National Protest Against the War on Women: A Review

Clearly this War on Women blows.


I went to the National March Against The War On Women held at the State Capitol’s north lawn this past weekend on April 28th. To be honest, I wasn’t sure what to expect given recent developments. If you weren’t aware, prior to the protest at the state Capitol, the Oklahoma Personhood bill was languishing in the House. A flurry of e-mails and Internet activity called on all and any available bodies to appear clad in pink for a silent protest at the gallery as the House of Representatives voted on amendments before voting on the final version of the bill. The vote kept getting delayed, to the point where no one was sure if it would be heard before the deadline. House Speaker Kris Steele eventually shelved the legislation. The Personhood bill’s authors and sponsors did a few back-door legal maneuvers to try to rescue the soon-to-be aborted measure, but in the end they couldn’t muster the necessary number of votes to override the rules and bring the bill to a vote. Meanwhile, a parallel effort to get Personhood legislation on the ballot in November was met with an epic head-desk from the Oklahoma State Supreme Court, who called the act “clearly unconstitutional” and struck it down. Most of us in the pro-choice camp are not used to winning these battles, especially here in Oklahoma. Is it possible that our representatives heard us on this issue? It seems almost too good to be true.

Speaking as a non-native Oklahoman and an independent observer of Oklahoma politics, I have rarely if ever seen so many progressive Oklahomans so mobilized to defeat a piece of legislation. Something seems to have changed in the past couple of years, and the spirit of passive accommodation and adaptation on the left has been replaced with a spirit of confident, can-do vigor. If it weren’t for this victory and a few other high profile wins, I would think it was a completely unrealistic attitude. Now I’m not so sure.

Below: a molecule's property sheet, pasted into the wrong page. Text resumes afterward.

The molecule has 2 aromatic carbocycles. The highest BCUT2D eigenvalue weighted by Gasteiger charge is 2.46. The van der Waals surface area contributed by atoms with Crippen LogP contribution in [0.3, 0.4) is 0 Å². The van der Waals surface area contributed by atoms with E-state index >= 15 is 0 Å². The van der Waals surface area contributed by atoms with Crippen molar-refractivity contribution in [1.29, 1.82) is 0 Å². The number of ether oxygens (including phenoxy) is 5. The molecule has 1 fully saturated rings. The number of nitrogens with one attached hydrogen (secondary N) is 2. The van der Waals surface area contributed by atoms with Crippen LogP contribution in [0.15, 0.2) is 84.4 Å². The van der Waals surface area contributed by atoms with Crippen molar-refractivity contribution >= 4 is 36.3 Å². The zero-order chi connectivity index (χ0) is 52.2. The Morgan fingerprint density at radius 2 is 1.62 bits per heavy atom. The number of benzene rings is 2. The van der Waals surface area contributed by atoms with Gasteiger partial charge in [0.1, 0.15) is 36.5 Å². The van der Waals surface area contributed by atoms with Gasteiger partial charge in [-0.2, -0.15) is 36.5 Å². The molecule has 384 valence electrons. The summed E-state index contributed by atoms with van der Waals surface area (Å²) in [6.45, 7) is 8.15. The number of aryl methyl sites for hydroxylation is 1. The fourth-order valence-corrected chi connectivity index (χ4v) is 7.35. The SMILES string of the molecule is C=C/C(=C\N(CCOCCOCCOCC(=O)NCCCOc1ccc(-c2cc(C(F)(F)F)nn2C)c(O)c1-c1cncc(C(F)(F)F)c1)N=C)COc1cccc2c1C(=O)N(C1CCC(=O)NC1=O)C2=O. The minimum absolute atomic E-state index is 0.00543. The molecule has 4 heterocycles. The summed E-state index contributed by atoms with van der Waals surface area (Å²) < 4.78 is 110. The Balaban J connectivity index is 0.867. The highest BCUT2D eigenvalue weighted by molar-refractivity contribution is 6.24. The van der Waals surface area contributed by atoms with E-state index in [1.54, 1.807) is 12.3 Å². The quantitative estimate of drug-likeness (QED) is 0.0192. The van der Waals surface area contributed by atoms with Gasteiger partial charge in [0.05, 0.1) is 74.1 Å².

We celebrate this victory, but we should remain vigilant. If there is a “War on Women,” then this decision by the Oklahoma Supreme Court is a victory in a single battle. The war, as stated by multiple women speaking at the protest on Saturday, is not over. But then again, is it really a war?

I think it is. This is not the first piece of radical legislation aimed at controlling the reproductive lives of Oklahoma women, and it would be dangerously naive to think it will be the last. Even in this session we saw a very wrong-headed piece of legislation passed and signed: the so called “fetal heartbeat” bill. As originally proposed, this bill would have required women to listen to the heartbeat of a fetus prior to an abortion; the version passed only requires providers to offer this “service”.  Even in its watered down form, this bill is cynical and manipulative in in its efforts to dissuade women from what is, after all, a completely legal medical procedure. It is, however, heartening to see that sometimes, when enough people work hard enough, we can win one.

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